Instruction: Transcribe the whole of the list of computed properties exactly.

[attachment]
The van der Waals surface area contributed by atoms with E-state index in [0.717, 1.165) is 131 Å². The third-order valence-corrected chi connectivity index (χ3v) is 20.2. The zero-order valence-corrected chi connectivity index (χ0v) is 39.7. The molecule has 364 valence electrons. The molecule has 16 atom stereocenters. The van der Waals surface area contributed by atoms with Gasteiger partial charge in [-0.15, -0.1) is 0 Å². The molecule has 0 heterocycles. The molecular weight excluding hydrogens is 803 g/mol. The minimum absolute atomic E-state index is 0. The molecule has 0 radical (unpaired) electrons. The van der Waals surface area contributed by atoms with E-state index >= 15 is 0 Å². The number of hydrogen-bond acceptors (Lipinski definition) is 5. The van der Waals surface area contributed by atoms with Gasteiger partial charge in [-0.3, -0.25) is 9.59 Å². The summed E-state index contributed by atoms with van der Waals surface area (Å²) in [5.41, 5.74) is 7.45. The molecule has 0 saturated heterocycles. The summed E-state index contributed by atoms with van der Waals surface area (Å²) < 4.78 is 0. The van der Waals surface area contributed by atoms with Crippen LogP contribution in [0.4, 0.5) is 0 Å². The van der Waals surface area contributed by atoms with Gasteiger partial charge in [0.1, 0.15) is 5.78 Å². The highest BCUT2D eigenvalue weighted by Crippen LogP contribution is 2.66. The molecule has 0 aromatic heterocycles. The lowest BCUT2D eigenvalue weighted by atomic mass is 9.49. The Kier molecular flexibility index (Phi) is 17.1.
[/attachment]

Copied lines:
The van der Waals surface area contributed by atoms with E-state index in [0.717, 1.165) is 131 Å². The third-order valence-corrected chi connectivity index (χ3v) is 20.2. The zero-order valence-corrected chi connectivity index (χ0v) is 39.7. The molecule has 364 valence electrons. The molecule has 16 atom stereocenters. The van der Waals surface area contributed by atoms with Gasteiger partial charge in [-0.15, -0.1) is 0 Å². The molecule has 0 heterocycles. The molecular weight excluding hydrogens is 803 g/mol. The minimum absolute atomic E-state index is 0. The molecule has 0 radical (unpaired) electrons. The van der Waals surface area contributed by atoms with E-state index >= 15 is 0 Å². The number of hydrogen-bond acceptors (Lipinski definition) is 5. The van der Waals surface area contributed by atoms with Gasteiger partial charge in [-0.3, -0.25) is 9.59 Å². The summed E-state index contributed by atoms with van der Waals surface area (Å²) in [5.41, 5.74) is 7.45. The molecule has 0 saturated heterocycles. The summed E-state index contributed by atoms with van der Waals surface area (Å²) < 4.78 is 0. The van der Waals surface area contributed by atoms with Crippen LogP contribution in [0.4, 0.5) is 0 Å². The van der Waals surface area contributed by atoms with Gasteiger partial charge in [0.1, 0.15) is 5.78 Å². The highest BCUT2D eigenvalue weighted by Crippen LogP contribution is 2.66. The molecule has 0 aromatic heterocycles. The lowest BCUT2D eigenvalue weighted by atomic mass is 9.49. The Kier molecular flexibility index (Phi) is 17.1.